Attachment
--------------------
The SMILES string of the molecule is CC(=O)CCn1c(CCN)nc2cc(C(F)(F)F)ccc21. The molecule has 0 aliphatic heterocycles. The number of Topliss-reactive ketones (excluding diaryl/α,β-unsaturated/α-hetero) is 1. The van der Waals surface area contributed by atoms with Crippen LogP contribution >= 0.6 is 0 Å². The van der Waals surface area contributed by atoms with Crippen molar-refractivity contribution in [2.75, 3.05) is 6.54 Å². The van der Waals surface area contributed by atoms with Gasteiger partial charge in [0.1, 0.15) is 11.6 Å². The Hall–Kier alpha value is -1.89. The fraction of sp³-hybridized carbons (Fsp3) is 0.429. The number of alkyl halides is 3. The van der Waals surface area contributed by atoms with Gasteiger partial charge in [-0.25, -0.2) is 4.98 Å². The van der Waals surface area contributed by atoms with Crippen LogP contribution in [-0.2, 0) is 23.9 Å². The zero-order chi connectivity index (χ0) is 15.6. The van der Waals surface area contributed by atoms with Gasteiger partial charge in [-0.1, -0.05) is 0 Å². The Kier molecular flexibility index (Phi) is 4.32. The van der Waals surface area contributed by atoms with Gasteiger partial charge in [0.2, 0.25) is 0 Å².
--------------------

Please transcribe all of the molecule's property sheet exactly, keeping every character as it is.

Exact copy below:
The SMILES string of the molecule is CC(=O)CCn1c(CCN)nc2cc(C(F)(F)F)ccc21. The molecule has 0 aliphatic heterocycles. The number of Topliss-reactive ketones (excluding diaryl/α,β-unsaturated/α-hetero) is 1. The van der Waals surface area contributed by atoms with Crippen LogP contribution >= 0.6 is 0 Å². The van der Waals surface area contributed by atoms with Crippen molar-refractivity contribution in [2.75, 3.05) is 6.54 Å². The van der Waals surface area contributed by atoms with Gasteiger partial charge in [0.1, 0.15) is 11.6 Å². The Hall–Kier alpha value is -1.89. The fraction of sp³-hybridized carbons (Fsp3) is 0.429. The number of alkyl halides is 3. The van der Waals surface area contributed by atoms with Gasteiger partial charge in [-0.25, -0.2) is 4.98 Å². The van der Waals surface area contributed by atoms with Crippen LogP contribution in [-0.2, 0) is 23.9 Å². The zero-order chi connectivity index (χ0) is 15.6. The van der Waals surface area contributed by atoms with Gasteiger partial charge in [-0.1, -0.05) is 0 Å². The Kier molecular flexibility index (Phi) is 4.32. The van der Waals surface area contributed by atoms with Gasteiger partial charge in [0.2, 0.25) is 0 Å².